I am shortening a few Carlisle paddles for rafting (kid size). I purchased new grips, and have cut the shaft to the proper length. Does anyone have first hand experience with gluing the plastic grip to the aluminum shaft? Whatever Carlisle uses, it is tough stuff, as I cannot drive the old grip out. Any thoughts on the proper glue to use? (I have e-mailed Carlisle, but no response yet).
Go for epoxy. Any of the Hardware store or Home Depot brands in the double-barrrel syringes (Loctite, Duro, Devcon) will be fine for this.
No first hand experience with a paddle, but I used a Duro epoxy to glue a plastic snow shovel blade to its aluminum shaft about 9 years ago.
The blade is worn down to about 75% of its original size, but the joint remains rock solid.
I shortened some similar paddles (but went through the trouble of cutting/chiselling out the old grips. I put them back in with 3M epoxy. I use the paddles for whitewater and I’m sure the grips will never budge.
I took a long screw and swirled it around the inside of the tubing to roughen the surface. Both surfaces should be scratched up & clean for the epoxy.
removing old grips
If they used epoxy, you might be able to use a heat gun to heat the area until the epoxy softens, at which point you can twist the grip out. I’ve done it with carbon fiber canoe paddles (per Zaveral’s recommendation), and can’t think of any reason it wouldn’t work on other paddles that are epoxied together.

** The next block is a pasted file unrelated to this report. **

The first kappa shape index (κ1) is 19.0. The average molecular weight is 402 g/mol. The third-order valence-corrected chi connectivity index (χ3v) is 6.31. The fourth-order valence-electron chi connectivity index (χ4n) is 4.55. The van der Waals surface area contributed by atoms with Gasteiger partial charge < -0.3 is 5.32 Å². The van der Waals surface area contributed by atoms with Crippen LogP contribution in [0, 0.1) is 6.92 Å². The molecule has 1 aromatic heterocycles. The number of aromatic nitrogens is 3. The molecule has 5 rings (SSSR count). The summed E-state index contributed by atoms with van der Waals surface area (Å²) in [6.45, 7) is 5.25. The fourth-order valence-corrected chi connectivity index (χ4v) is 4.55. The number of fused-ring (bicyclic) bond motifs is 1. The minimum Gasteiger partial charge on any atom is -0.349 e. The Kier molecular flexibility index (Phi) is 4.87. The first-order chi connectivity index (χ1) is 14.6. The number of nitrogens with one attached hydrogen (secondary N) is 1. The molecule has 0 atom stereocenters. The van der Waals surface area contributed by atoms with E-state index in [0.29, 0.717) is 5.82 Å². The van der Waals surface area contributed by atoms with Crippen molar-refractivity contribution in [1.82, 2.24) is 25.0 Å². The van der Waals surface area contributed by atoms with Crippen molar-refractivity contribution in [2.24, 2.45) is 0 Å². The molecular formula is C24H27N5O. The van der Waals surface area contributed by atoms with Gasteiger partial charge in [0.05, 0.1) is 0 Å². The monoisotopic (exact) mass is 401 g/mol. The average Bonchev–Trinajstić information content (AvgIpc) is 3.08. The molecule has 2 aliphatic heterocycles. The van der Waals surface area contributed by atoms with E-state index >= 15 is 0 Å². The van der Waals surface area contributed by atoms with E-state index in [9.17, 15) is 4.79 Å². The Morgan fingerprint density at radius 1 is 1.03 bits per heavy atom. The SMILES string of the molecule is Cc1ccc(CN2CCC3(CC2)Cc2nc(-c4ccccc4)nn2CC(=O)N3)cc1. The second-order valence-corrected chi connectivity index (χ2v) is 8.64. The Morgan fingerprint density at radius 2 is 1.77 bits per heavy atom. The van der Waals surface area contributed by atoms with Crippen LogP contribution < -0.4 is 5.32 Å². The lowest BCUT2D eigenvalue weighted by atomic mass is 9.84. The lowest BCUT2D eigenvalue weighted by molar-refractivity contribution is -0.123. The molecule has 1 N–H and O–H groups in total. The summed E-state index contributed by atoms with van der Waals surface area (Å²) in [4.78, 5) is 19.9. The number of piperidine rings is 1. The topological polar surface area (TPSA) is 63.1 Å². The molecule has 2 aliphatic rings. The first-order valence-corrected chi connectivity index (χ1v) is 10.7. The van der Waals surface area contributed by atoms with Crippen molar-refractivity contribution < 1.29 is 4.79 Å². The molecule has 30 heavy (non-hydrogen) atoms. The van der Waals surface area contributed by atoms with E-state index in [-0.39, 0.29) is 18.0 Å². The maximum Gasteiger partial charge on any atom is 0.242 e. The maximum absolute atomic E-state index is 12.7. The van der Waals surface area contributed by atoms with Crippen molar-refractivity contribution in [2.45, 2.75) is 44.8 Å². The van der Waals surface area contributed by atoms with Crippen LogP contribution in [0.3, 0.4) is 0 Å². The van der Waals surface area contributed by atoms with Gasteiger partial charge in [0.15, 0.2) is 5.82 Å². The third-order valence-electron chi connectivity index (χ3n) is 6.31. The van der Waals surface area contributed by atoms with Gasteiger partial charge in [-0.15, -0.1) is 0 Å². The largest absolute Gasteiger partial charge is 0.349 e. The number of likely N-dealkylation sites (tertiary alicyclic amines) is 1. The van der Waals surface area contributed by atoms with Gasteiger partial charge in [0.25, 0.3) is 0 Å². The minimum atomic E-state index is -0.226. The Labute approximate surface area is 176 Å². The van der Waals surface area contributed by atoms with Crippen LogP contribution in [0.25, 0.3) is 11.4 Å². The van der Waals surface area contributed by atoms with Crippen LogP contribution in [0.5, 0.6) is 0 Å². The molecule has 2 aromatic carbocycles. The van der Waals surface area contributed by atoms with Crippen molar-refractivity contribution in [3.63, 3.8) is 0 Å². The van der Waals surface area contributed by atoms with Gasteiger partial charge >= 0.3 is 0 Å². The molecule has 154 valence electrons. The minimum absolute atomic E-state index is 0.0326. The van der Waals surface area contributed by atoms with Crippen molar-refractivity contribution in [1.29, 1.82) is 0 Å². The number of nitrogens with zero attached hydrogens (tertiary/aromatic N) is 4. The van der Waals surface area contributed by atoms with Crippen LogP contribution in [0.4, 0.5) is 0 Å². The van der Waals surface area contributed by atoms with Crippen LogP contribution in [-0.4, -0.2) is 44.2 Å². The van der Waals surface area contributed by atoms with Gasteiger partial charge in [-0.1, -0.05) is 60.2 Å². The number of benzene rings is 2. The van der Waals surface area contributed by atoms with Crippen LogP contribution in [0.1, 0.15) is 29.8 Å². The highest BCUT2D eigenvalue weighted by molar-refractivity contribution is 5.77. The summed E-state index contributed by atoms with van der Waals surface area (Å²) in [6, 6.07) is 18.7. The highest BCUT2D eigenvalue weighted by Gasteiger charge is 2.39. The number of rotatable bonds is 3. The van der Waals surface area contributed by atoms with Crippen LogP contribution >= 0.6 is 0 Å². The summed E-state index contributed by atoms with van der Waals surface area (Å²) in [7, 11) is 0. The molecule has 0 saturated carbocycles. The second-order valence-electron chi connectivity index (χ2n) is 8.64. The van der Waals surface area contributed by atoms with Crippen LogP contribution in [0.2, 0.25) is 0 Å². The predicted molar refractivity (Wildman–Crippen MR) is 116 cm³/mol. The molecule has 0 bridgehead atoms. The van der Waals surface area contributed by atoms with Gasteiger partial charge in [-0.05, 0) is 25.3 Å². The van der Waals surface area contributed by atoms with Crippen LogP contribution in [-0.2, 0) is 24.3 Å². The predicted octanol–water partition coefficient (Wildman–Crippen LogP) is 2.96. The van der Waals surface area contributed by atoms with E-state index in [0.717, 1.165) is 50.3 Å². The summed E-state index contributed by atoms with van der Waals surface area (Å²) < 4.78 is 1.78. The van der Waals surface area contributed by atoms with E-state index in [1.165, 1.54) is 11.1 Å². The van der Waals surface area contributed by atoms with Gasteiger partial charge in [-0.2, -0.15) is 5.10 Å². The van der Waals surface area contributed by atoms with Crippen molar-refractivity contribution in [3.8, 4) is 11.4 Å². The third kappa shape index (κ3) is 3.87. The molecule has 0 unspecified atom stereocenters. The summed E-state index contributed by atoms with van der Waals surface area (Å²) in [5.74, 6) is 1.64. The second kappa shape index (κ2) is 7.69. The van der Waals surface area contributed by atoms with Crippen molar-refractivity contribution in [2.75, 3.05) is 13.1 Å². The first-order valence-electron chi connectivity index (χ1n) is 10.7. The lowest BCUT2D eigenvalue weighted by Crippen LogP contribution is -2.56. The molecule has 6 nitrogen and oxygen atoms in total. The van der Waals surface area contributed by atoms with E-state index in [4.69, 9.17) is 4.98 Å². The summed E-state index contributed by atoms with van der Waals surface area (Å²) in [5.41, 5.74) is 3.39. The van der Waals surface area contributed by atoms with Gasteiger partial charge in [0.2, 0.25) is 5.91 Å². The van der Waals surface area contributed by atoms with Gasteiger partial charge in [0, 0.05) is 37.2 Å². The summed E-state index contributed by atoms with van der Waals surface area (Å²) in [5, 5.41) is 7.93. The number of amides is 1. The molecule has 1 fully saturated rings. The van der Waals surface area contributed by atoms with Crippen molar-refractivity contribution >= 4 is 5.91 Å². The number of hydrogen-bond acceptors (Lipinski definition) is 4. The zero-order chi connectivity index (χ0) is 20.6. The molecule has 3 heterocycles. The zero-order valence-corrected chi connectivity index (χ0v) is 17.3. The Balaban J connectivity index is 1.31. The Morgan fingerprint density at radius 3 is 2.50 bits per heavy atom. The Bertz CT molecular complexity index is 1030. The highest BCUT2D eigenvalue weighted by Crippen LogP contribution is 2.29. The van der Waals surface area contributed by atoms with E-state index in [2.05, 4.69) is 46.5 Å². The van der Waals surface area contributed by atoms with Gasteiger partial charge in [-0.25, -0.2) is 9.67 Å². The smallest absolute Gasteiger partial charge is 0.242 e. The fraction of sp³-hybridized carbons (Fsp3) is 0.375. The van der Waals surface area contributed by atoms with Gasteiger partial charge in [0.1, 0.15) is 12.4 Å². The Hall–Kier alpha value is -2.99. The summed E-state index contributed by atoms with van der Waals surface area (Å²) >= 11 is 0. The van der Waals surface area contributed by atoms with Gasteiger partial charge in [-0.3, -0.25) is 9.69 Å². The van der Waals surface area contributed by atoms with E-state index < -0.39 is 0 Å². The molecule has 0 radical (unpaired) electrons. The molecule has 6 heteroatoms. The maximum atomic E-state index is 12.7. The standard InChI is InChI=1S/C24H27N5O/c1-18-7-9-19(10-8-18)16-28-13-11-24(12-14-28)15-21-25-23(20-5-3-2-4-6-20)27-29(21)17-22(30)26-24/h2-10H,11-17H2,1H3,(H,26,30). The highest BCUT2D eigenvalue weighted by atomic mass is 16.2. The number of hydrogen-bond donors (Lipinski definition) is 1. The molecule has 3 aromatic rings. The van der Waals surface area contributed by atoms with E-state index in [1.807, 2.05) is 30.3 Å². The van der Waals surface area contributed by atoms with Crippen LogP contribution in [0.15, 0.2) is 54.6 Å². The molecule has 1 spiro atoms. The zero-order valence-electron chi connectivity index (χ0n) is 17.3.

Epoxy may not hold to aluminum
unless the aluminum is etched properly. Oh, you’ll probably get away with it, but frankly, I would use a urethane, even Liquid Nails. I have used a lot of West epoxy, and the one situation where it is least likely to work is when gluing two smooth, impermeable surfaces, like aluminum against plastic.
I used to have Norse paddles, and occasionally the tapered grip would come loose and turn in the aluminum-fiberglass shaft. This was very unnerving when trying to roll a c-1. Later, what I did was to drill through the top of the shaft tube and through the plastic handle, and put in a single long pop rivet. This served to keep the handle from turning or from coming out.
After roughing up both surfaces, I slapped a coat of epoxy on both parts and allowed them to dry overnight. This morning, I have pulled, twisted, etc., and can’t get them to budge. Only time will tell now.
Further investigation of the manufacturers method indicates that they “dimple” the aluminum inward to force it into the plastic in 4-6 locations. I have pounded the living snot out of their attachment method and can’t get it to budge.
Thanks for all of the input!
Carlisle got back to me…
… I wanted to shorten a set of Carlisle “RS Magic” paddles, and they told me they used hot melt glue to hold the plastic blades onto the fiberglass shaft. Also they use a Pop Rivet. I drilled out the rivet, and used a high temp heat gun to heat the paddles and shaft. The hot melt glue finally softened enough to pull them off. I used a “Monocote” heat gun for shrinking the covering used on Radio Controlled Model Airplanes. Your local Hobby Shop would sell them if you were interested.
… I didn’t have hot melt glue to put it back on with, so I used GE Silicone Sealant & a pop rivet. I roughened the surfaces, and put this inside the paddle and on the shaft. This stuff glues just about anything, and stays flexble. They have stayed on OK so far.
… Good luck, & Happy paddling!
I think the 3M epoxy I use is a urethane epoxy. I guess I didn’t know there were other types. Either way, scarring the surfaces is important.
With true epoxy, the surface should be
etched with acid. As for 3M, they make two part structural adhesive, which is urethane, not epoxy.
What’s the dif between an “epoxy” and a “urethane adhesive”? I’ve been using the terms interchangeably. P.